I am being gently pushed to practice routine. Some people thrive on set order, others whither. My petals are mildly drooping. Rural Nepali life survives on the necessity and completion of a long list of morning chores. As each day passes, I am adjusting, and maybe even finding some benefit and grace that accompanies routine. I am also spared repeated treks up and down four flights of stairs, if I stick to the routine, rather than lean toward the chaos of randomness.
I get my work done. I usually just shake up the sequence, depending on my whim. I confess openly that I am tardy by about two hours past the normal waking hour of my Nepali sister. However, I won’t budge on an earlier time. The sun hasn’t even risen for her first hours of the day. Even if I am awake, I can’t imagine getting out from under my 20-year-old down sleeping bag, which has retained its fluffiness, even after all these years. It’s old, but I can’t bear to part with it, nor my loveable backpack. These two have been my consistent traveling companions for many of my carbon footed miles. I digress. Prime example of what happens during my more lax style of ‘routine’.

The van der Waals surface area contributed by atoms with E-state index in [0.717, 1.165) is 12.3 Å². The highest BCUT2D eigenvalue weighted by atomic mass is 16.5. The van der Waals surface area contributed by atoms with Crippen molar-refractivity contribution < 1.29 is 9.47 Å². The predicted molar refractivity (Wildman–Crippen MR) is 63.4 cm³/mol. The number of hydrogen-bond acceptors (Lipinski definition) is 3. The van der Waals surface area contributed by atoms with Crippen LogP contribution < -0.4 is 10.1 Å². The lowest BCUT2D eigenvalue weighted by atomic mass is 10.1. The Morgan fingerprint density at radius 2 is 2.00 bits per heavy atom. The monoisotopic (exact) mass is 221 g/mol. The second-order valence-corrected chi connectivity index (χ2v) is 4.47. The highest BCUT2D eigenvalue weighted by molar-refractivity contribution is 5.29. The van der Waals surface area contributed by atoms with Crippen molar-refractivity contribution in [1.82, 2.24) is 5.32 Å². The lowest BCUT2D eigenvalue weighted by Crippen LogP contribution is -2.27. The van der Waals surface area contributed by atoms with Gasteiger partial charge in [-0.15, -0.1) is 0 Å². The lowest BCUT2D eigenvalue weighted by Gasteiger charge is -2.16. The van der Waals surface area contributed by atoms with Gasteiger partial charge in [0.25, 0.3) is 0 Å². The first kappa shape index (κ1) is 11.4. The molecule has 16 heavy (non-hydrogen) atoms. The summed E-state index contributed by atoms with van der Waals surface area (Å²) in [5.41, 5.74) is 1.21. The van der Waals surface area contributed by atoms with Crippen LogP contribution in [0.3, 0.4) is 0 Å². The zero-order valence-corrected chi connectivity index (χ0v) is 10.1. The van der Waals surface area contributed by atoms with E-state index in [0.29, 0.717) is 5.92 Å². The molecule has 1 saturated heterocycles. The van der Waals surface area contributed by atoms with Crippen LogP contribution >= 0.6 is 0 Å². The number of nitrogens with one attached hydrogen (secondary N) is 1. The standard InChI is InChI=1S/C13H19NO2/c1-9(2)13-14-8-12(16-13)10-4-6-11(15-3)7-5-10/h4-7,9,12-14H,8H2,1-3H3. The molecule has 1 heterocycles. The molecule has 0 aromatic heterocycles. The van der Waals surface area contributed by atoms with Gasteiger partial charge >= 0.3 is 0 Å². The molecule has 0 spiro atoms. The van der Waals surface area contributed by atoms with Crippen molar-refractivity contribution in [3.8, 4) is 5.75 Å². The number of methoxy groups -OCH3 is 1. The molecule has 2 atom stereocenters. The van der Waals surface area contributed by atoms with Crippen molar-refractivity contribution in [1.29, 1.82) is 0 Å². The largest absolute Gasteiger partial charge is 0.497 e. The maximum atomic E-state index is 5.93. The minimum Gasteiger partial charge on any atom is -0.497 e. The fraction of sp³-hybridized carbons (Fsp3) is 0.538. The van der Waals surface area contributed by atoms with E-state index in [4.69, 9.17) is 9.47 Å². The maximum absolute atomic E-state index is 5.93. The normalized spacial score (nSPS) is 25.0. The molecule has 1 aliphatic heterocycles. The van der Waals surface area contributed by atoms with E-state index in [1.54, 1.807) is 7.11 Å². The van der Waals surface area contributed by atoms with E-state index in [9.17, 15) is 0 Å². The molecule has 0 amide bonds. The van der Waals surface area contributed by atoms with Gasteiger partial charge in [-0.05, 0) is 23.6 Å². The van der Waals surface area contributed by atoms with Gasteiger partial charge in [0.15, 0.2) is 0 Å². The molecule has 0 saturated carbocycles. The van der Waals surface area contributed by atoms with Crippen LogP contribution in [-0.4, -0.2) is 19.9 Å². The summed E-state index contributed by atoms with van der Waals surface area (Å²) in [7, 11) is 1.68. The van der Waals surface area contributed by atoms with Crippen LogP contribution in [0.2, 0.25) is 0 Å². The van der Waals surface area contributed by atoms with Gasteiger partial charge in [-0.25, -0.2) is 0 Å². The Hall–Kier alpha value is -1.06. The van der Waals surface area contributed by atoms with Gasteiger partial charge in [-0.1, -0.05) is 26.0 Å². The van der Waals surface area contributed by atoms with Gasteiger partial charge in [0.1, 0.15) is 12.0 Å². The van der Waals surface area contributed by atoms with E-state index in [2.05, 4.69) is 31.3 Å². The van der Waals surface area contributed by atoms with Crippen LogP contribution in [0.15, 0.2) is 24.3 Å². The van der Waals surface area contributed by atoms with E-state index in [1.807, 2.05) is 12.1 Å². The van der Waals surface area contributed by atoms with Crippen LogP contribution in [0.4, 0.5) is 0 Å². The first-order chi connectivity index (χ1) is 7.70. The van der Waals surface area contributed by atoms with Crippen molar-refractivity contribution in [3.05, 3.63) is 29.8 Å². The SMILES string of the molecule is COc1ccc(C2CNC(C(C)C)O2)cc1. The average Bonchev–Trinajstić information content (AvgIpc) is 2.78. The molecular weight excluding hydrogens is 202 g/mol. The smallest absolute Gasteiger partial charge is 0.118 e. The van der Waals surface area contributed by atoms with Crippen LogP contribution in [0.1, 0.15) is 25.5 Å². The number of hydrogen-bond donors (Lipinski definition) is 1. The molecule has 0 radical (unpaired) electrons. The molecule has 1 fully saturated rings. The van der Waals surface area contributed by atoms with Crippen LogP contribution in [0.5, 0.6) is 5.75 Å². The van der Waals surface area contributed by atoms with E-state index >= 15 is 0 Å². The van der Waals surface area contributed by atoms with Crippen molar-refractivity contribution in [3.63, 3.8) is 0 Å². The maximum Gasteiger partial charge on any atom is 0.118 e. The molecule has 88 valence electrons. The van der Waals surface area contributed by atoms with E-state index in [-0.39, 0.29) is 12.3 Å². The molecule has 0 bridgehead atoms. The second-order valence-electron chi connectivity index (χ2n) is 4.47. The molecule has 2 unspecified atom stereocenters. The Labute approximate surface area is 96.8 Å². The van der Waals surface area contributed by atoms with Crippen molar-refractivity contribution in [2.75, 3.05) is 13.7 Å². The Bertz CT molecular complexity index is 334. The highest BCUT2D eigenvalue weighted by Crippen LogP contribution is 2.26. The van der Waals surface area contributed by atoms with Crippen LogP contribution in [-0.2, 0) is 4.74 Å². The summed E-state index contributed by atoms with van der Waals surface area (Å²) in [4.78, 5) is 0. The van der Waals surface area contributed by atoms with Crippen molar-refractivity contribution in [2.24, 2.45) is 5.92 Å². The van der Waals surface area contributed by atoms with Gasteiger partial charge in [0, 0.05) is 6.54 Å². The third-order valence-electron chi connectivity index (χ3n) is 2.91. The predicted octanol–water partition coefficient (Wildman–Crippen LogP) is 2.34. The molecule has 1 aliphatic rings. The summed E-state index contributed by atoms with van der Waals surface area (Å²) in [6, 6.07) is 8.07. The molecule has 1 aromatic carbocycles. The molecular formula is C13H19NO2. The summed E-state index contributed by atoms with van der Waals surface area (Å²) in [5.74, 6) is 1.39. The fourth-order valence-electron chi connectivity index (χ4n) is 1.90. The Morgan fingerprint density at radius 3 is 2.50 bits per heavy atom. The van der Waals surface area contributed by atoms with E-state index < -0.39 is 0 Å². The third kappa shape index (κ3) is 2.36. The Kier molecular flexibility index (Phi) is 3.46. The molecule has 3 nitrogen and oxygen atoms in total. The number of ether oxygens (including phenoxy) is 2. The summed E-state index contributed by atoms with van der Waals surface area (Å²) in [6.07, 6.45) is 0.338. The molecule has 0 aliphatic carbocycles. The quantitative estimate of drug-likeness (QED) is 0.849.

So I try to systematically approach the day, when I courageously step out beyond my bedroom doorstep. I grab my plastic bucket (for nocturnal toiletries), my clothes to be washed and my jug of water to brush my teeth. It’s necessary to use the “thunder bucket” at night, as my family fondly called it, at our northern Minnesotan cabin. Fear of darkened stairwells and frogs sitting in the squat-toilet hole, put a squelch on any nighttime runs.
My main job in the morning is to get the clean buckets of water to the kitchen on the third floor once they go through the filtration system down by the pump. If I am late or negligent due to my randomness or tardiness, the duties are already completed by my Nepali sister. She has already swept the entire school grounds with a tree branch broom and is getting ready for her puja (prayer time) upon my awakening. I hang my head low. She only laughs. She knows most foreigners are light weights when it comes to Nepal lifestyle.
I make up for it by cooking the morning dal-bhat (lentils and rice) bi-daily meal, while she does her puja. Her chanting puja music blares out from the MP3 player, while I chop vegetables and sip chai. From my limited Nepali language, it sounds like the singer is saying chiso pani (cold water), so I repetitively sing this after her puja. Again she laughs. I guess that’s not exactly what is being said. At least I got the routine somewhat down. Now, I laugh.